of the seed and thus requiring re-testing to determine the quality
    of the seed, but does not include operations such as
    packaging and labelling.”
  4. According to the appellants, when the initial inspection was
    conducted by the Seed Inspector in the godown of the respondent
    situated at Dhanora, huge quantity of seeds of various kinds were
    stocked in random stakes in various godowns. Roundup Ready
    Flex (RRF) Hybrid Cotton seeds were also found stocked in various
    godowns. It is stated that the quantity and kinds of specific
    seed/variety could not be assessed and categorized easily to
    undertake the seed sampling for quality analysis and hence, the
    plant in-charge was immediately informed to furnish the information
    about crop wise, variety wise and lot wise stock details of the seeds
    along with the stock details in various godowns. Case of the
    appellants is that the plant in-charge did not cooperate towards the
    written instructions of the Seed Inspector on the same day. It is
    stated that on 10.12.2017, the plant in-charge submitted details of
    18
    crop wise, lot wise and variety wise quantity out of the total stock of
    seeds in godown; but the same was not godown wise and stake
    wise which according to the appellants was incomplete and
    indeterminate to the Seed Inspector to proceed further. According
    to the appellants on 15.12.2017, a warning letter was issued
    towards sealing of the godown in the presence of the police. As
    seen from the counter filed before the High Court in the writ petition,
    these documents have been produced before the High Court as
    annexures.
  5. Case of the appellants is that, on search of respondent’s
    godown at Dhanora, it was found to have many lots of seeds were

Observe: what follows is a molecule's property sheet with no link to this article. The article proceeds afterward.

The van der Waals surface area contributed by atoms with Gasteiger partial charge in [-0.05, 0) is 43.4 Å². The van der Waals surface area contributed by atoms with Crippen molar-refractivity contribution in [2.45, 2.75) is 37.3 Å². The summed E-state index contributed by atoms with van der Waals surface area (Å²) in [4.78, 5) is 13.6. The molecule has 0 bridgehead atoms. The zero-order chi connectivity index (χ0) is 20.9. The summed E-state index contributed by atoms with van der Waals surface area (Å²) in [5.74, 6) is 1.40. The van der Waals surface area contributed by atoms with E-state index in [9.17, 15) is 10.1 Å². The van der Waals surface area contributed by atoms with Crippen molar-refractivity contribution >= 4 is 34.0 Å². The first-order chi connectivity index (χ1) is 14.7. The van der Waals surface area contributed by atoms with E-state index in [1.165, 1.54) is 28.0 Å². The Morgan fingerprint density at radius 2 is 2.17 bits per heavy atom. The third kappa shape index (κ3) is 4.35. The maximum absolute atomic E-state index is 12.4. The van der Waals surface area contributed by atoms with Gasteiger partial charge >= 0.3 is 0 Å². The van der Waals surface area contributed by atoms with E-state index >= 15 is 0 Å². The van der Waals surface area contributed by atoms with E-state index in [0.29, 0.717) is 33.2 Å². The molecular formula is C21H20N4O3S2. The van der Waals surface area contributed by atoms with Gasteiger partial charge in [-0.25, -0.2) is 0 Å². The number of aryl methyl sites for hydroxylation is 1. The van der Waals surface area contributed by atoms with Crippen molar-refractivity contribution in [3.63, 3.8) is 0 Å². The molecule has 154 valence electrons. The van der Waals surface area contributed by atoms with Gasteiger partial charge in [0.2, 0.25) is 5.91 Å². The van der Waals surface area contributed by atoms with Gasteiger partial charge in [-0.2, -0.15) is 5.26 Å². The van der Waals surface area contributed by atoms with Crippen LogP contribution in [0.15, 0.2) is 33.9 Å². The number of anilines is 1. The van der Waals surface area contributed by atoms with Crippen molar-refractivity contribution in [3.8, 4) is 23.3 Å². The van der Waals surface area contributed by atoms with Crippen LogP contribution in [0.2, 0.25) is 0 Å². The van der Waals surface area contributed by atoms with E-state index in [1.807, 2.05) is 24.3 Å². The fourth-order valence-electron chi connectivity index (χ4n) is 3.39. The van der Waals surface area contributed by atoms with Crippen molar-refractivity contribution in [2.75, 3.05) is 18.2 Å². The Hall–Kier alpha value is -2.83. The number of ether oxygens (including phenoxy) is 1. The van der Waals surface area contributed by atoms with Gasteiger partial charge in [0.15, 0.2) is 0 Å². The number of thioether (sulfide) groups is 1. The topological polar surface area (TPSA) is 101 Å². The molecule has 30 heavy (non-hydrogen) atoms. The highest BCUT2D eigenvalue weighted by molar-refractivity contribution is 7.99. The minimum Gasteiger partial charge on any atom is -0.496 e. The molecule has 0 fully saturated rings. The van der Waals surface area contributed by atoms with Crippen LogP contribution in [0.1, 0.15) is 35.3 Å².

“packed” and “labelled” there. According to the appellants, at the
    time of inspection, photographs taken by appellant No.3 show that
    there were labelling and packaging machines installed by the
    respondent at its Dhanora processing plant and also the huge
    quantity of finished products packed and labelled were found
    stored. In the counter affidavit filed before the High Court, it is stated
    that the authorized signatory of the respondent present at Dhanora
    plant has submitted a signed document dated 10.12.2017 stating
    that the packed seeds stocked at Dhanora is ready for dispatch and
    standard seeds stock is available there to be packed for sale.
    19
  6. Respondent has obtained licence only under the Factories Act
    for its Dhanora unit. Admittedly, the respondent does not have
    licence in Form ‘B’ of Seeds (Control) Order, 1983 to carry on the
    business of “dealer in seeds” in Dhanora. The only activity legally
    permissible to be conducted by the respondent at Dhanora
    processing plant is “processing of seed”. During inspection, it was
    noticed that packaging and labelling machines were kept and
    respondent was carrying out the operations of “packaging and